In the Balkans, when in the early 1990s ex-Yougoslavia and other countries of this European region disintegrated further to the fall of Communism, the whole West uses its forces and resources: military, economic and judiciary, to stop tribal like social unrests taking over. Maybe it was because this was happening very closely to home, with risks of contagion.
Another explanation could be remembrance of past conflicts, not far away in the region which started there and engulfed the whole world with damages and consequences that are today not fully extinct from the collective memory of humanity.
It surprises to observe that what worked in the Balkans, or other places like Northern Ireland, South Africa, or Burundi to solve continuous and social tensions cannot be applied to DRC and Rwanda situations, particularly by bringing around a table antagonist parties in the latter country.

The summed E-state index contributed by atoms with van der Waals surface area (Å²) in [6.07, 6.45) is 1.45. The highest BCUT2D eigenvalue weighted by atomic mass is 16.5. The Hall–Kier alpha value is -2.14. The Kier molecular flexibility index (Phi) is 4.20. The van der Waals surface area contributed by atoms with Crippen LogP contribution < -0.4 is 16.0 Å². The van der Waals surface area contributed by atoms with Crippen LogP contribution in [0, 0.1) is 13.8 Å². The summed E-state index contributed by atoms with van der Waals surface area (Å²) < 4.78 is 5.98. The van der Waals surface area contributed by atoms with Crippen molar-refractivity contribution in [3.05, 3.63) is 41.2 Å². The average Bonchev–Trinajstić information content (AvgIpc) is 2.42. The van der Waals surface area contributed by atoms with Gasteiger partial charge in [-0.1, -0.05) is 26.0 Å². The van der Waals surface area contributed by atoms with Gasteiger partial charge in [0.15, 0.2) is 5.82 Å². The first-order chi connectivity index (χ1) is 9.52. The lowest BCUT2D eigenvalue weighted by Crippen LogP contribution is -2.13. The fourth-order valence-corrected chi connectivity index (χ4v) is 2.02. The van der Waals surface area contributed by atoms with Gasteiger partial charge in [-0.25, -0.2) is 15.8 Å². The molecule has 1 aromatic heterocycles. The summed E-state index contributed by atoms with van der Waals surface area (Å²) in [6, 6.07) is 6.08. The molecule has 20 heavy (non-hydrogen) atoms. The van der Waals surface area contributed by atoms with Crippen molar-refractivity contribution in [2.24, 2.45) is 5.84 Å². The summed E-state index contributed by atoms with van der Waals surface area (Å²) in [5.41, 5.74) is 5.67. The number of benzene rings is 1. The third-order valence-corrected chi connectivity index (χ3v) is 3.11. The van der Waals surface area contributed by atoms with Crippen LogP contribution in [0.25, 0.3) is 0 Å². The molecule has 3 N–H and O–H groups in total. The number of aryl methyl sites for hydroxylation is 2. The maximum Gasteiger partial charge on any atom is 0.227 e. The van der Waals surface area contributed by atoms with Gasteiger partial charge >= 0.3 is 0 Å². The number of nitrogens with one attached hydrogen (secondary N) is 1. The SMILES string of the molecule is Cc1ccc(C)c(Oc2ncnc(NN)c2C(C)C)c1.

During King Leopold II rule over the Congo (today DR Congo), estimates from scholars such as Jan Vansina suggest that local populations halved further to causes already highlighted. In the last twenty years, ill-conquest of political power of current Rwandan leader, Paul Kagame, combined with the greed and insatiable pursuit of minerals of DR Congo by local and multinational stakeholders have resulted in the killing and oppression of millions.
A Congolese friend told me months ago, ‘with the international crisis deepening, expect more involvement of capitalist interests than before in our region; otherwise where do you think they will get buffers to fill their enormous national deficits.’ I am convinced they could rebalance their books without resorting to unconditionally support their local agents in DR Congo and Rwanda who are enslaving their people, while the ultimate beneficiaries do the covering up.